Christina Rubino: Alive From The Scrapheap

a1835266607_2

On her new album Alive From The Scrapheap, upcoming New York folk singer Christina Rubino brings a bold and emotional delivery to her music, and hopefully it will not be her last. On Alive From The Scrapheap, Rubino treats us to her beautiful and strong voice while playing acoustic guitar on all of the tracks. Her ability to reach lower notes gives her music a different edge than other female vocalists today. Inspired to play music at the age of eighteen after she heard the chorus of “Piece of My Heart” by Janis Joplin, she joined several bands including a Depeche Mode cover band called Violator which saw some success. Despite enjoying the camaraderie and travel that comes with being in a band, Christina longed to strike out on her own. Not everything would work out well however. Christina eventually became an alcoholic, which is a period in her life which she sings about with enormous honesty on Scrapheap.

The album’s opening track “The Gateway” features Christina playing a song that sounds more country than folk, though the element that bridges the two together is the inclusion of the harmonica which adds a lighter feel to the track. “Winds of Change” has a darker feel, possibly reflecting on her time trying to get sober. Her emotional delivery both musically and lyrically, allows listeners to feel the pain of her past without sounding like she is trying to make her audience feel sorry for her. “Sticks and Stones” is a more carefree song sound wise, though the lyrics focus on talking about someone behind their back. The songs light percussion part keeps the song from becoming too boring for those fans that do not enjoy folk music as a whole. The last song on the album “Billy’s Song” is the records worst tune. Sounding tired and worn out, Christina sounds like she is just trying to get through the song and nothing more. While Christina has strong abilities on the songwriting and singing front, her guitar playing throughout the album sounds very average and simple, and it would be great to see Christina focus on making her guitar playing stand out more on any new music that she writes.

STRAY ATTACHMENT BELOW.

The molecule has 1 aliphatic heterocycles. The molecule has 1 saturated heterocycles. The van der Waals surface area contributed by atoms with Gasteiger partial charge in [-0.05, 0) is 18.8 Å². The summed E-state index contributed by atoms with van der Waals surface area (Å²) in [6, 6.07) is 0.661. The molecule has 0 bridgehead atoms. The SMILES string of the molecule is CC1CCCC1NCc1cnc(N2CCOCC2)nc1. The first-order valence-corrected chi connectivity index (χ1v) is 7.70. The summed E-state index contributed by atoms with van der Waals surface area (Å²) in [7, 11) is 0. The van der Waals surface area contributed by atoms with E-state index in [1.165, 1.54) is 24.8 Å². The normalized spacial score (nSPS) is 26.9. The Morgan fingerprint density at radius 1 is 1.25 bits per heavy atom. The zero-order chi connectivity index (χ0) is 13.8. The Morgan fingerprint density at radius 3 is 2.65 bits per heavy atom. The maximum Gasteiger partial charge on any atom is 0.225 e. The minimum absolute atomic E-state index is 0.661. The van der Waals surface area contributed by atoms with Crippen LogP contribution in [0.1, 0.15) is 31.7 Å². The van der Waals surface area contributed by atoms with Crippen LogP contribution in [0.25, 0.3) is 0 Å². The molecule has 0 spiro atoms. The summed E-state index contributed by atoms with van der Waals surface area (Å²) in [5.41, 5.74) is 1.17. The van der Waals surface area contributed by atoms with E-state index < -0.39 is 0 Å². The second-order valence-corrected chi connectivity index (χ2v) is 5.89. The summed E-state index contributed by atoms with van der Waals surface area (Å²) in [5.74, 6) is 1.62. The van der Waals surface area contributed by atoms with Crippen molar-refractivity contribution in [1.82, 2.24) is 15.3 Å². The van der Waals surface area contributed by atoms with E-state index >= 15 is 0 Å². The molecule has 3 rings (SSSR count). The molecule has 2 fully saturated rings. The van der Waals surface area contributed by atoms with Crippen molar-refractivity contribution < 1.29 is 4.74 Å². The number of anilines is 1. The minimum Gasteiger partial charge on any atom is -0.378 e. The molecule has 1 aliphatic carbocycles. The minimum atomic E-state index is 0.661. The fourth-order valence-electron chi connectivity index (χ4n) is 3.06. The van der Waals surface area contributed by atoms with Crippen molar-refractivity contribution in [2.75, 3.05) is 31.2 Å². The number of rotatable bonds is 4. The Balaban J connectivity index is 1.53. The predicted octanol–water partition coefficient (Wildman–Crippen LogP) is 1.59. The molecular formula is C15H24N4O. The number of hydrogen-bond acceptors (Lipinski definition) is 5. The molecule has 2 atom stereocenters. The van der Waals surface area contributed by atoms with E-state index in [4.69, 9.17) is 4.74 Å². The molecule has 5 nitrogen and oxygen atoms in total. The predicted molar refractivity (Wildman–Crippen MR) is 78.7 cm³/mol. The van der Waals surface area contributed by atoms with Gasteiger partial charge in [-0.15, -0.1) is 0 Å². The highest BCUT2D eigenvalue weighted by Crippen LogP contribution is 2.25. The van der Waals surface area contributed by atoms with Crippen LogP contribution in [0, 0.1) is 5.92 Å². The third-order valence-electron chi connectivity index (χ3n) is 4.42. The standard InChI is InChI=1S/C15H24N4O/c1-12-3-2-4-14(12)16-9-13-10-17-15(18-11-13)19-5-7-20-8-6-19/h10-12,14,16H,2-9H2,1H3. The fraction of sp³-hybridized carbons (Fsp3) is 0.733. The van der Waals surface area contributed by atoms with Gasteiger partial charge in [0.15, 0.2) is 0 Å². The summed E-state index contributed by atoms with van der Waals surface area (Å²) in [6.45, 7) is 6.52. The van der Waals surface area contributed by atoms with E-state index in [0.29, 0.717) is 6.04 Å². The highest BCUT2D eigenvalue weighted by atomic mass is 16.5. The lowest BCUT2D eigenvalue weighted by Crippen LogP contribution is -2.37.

While her main influence for writing music was Janis Joplin, it’s interesting that she didn’t give a more explosive and emotional vocal performance, especially since her music talks about going through rough times. In Rubino’s biography, she says that she remembers wanting to sound like she is “exploding”, much like Janis Joplin did on “Piece of My Heart”, and on Alive From The Scrapheap, we see none of that. Christina’s music has a large chance of appealing to everyone as her music has a very wide reach which will extend beyond folk music fans. Alive From The Scrapheap is an album to listen to again and again.